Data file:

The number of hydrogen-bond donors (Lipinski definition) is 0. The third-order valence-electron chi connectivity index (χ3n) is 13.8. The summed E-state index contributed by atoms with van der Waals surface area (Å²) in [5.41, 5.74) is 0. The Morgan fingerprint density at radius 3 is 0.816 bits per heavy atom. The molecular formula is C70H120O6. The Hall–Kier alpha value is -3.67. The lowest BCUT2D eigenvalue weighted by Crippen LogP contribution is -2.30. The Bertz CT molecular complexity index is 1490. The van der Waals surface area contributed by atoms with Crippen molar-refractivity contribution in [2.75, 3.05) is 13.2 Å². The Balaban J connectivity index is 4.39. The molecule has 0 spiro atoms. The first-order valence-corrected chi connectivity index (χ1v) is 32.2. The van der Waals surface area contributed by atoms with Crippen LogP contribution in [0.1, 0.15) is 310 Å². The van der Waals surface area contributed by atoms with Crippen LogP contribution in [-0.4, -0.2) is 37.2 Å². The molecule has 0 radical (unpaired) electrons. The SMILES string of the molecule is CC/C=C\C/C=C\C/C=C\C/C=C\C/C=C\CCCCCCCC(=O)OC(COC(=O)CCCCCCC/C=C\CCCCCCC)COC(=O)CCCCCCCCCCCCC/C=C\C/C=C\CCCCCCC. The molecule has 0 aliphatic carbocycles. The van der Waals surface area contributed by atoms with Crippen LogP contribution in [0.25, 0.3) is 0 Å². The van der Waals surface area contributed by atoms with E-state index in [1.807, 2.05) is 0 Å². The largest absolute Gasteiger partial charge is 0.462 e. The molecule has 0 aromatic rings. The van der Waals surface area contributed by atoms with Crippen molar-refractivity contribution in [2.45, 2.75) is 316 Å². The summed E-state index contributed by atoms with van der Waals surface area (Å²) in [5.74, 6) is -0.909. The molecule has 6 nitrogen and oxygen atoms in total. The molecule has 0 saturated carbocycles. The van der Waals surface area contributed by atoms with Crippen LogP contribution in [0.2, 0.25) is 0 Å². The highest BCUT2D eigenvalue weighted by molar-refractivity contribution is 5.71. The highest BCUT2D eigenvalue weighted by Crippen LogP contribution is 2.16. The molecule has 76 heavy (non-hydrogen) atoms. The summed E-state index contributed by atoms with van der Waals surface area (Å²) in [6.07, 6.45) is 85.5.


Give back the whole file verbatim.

The number of hydrogen-bond donors (Lipinski definition) is 0. The third-order valence-electron chi connectivity index (χ3n) is 13.8. The summed E-state index contributed by atoms with van der Waals surface area (Å²) in [5.41, 5.74) is 0. The Morgan fingerprint density at radius 3 is 0.816 bits per heavy atom. The molecular formula is C70H120O6. The Hall–Kier alpha value is -3.67. The lowest BCUT2D eigenvalue weighted by Crippen LogP contribution is -2.30. The Bertz CT molecular complexity index is 1490. The van der Waals surface area contributed by atoms with Crippen molar-refractivity contribution in [2.75, 3.05) is 13.2 Å². The Balaban J connectivity index is 4.39. The molecule has 0 spiro atoms. The first-order valence-corrected chi connectivity index (χ1v) is 32.2. The van der Waals surface area contributed by atoms with Crippen LogP contribution in [0.1, 0.15) is 310 Å². The van der Waals surface area contributed by atoms with Crippen LogP contribution in [-0.4, -0.2) is 37.2 Å². The molecule has 0 radical (unpaired) electrons. The SMILES string of the molecule is CC/C=C\C/C=C\C/C=C\C/C=C\C/C=C\CCCCCCCC(=O)OC(COC(=O)CCCCCCC/C=C\CCCCCCC)COC(=O)CCCCCCCCCCCCC/C=C\C/C=C\CCCCCCC. The molecule has 0 aliphatic carbocycles. The van der Waals surface area contributed by atoms with Crippen LogP contribution in [0.25, 0.3) is 0 Å². The van der Waals surface area contributed by atoms with E-state index in [1.807, 2.05) is 0 Å². The largest absolute Gasteiger partial charge is 0.462 e. The molecule has 0 aromatic rings. The van der Waals surface area contributed by atoms with Crippen molar-refractivity contribution in [2.45, 2.75) is 316 Å². The summed E-state index contributed by atoms with van der Waals surface area (Å²) in [5.74, 6) is -0.909. The molecule has 6 nitrogen and oxygen atoms in total. The molecule has 0 saturated carbocycles. The van der Waals surface area contributed by atoms with Crippen LogP contribution in [0.2, 0.25) is 0 Å². The highest BCUT2D eigenvalue weighted by molar-refractivity contribution is 5.71. The highest BCUT2D eigenvalue weighted by Crippen LogP contribution is 2.16. The molecule has 76 heavy (non-hydrogen) atoms. The summed E-state index contributed by atoms with van der Waals surface area (Å²) in [6.07, 6.45) is 85.5.